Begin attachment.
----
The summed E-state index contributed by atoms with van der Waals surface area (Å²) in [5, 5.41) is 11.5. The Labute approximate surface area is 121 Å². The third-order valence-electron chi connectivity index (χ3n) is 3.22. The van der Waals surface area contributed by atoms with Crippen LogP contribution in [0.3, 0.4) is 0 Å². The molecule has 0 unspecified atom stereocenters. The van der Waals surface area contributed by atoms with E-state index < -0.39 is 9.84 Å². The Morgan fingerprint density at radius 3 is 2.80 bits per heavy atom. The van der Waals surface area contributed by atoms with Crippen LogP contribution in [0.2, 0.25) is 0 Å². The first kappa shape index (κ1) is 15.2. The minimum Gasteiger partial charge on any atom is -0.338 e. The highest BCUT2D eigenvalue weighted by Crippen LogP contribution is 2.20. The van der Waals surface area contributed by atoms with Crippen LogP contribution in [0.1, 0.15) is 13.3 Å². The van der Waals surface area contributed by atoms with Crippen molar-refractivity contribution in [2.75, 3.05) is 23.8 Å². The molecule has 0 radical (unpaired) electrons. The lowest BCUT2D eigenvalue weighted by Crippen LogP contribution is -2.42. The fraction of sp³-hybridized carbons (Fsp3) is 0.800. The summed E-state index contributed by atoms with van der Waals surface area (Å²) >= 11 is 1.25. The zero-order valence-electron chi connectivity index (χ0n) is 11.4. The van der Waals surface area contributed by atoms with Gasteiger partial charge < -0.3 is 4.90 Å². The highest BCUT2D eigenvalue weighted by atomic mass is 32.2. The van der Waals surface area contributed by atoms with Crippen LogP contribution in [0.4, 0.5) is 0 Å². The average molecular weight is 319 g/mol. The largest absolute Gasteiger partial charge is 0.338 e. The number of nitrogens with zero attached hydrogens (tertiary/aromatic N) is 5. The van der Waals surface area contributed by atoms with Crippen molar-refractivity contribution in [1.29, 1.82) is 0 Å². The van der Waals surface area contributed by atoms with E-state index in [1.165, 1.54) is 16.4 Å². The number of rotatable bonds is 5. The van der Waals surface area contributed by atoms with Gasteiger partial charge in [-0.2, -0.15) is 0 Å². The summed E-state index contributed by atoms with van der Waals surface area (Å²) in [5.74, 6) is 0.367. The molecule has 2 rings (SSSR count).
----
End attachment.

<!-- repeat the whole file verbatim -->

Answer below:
The summed E-state index contributed by atoms with van der Waals surface area (Å²) in [5, 5.41) is 11.5. The Labute approximate surface area is 121 Å². The third-order valence-electron chi connectivity index (χ3n) is 3.22. The van der Waals surface area contributed by atoms with Crippen LogP contribution in [0.3, 0.4) is 0 Å². The molecule has 0 unspecified atom stereocenters. The van der Waals surface area contributed by atoms with E-state index < -0.39 is 9.84 Å². The Morgan fingerprint density at radius 3 is 2.80 bits per heavy atom. The van der Waals surface area contributed by atoms with Crippen LogP contribution in [0.2, 0.25) is 0 Å². The first kappa shape index (κ1) is 15.2. The minimum Gasteiger partial charge on any atom is -0.338 e. The highest BCUT2D eigenvalue weighted by Crippen LogP contribution is 2.20. The van der Waals surface area contributed by atoms with Crippen LogP contribution in [0.1, 0.15) is 13.3 Å². The van der Waals surface area contributed by atoms with Crippen molar-refractivity contribution in [2.75, 3.05) is 23.8 Å². The molecule has 0 radical (unpaired) electrons. The lowest BCUT2D eigenvalue weighted by Crippen LogP contribution is -2.42. The fraction of sp³-hybridized carbons (Fsp3) is 0.800. The summed E-state index contributed by atoms with van der Waals surface area (Å²) >= 11 is 1.25. The zero-order valence-electron chi connectivity index (χ0n) is 11.4. The van der Waals surface area contributed by atoms with Gasteiger partial charge < -0.3 is 4.90 Å². The highest BCUT2D eigenvalue weighted by atomic mass is 32.2. The van der Waals surface area contributed by atoms with Crippen LogP contribution in [0.4, 0.5) is 0 Å². The average molecular weight is 319 g/mol. The largest absolute Gasteiger partial charge is 0.338 e. The number of nitrogens with zero attached hydrogens (tertiary/aromatic N) is 5. The van der Waals surface area contributed by atoms with Crippen molar-refractivity contribution in [1.29, 1.82) is 0 Å². The van der Waals surface area contributed by atoms with E-state index in [1.165, 1.54) is 16.4 Å². The number of rotatable bonds is 5. The van der Waals surface area contributed by atoms with Gasteiger partial charge in [-0.2, -0.15) is 0 Å². The summed E-state index contributed by atoms with van der Waals surface area (Å²) in [5.74, 6) is 0.367. The molecule has 2 rings (SSSR count).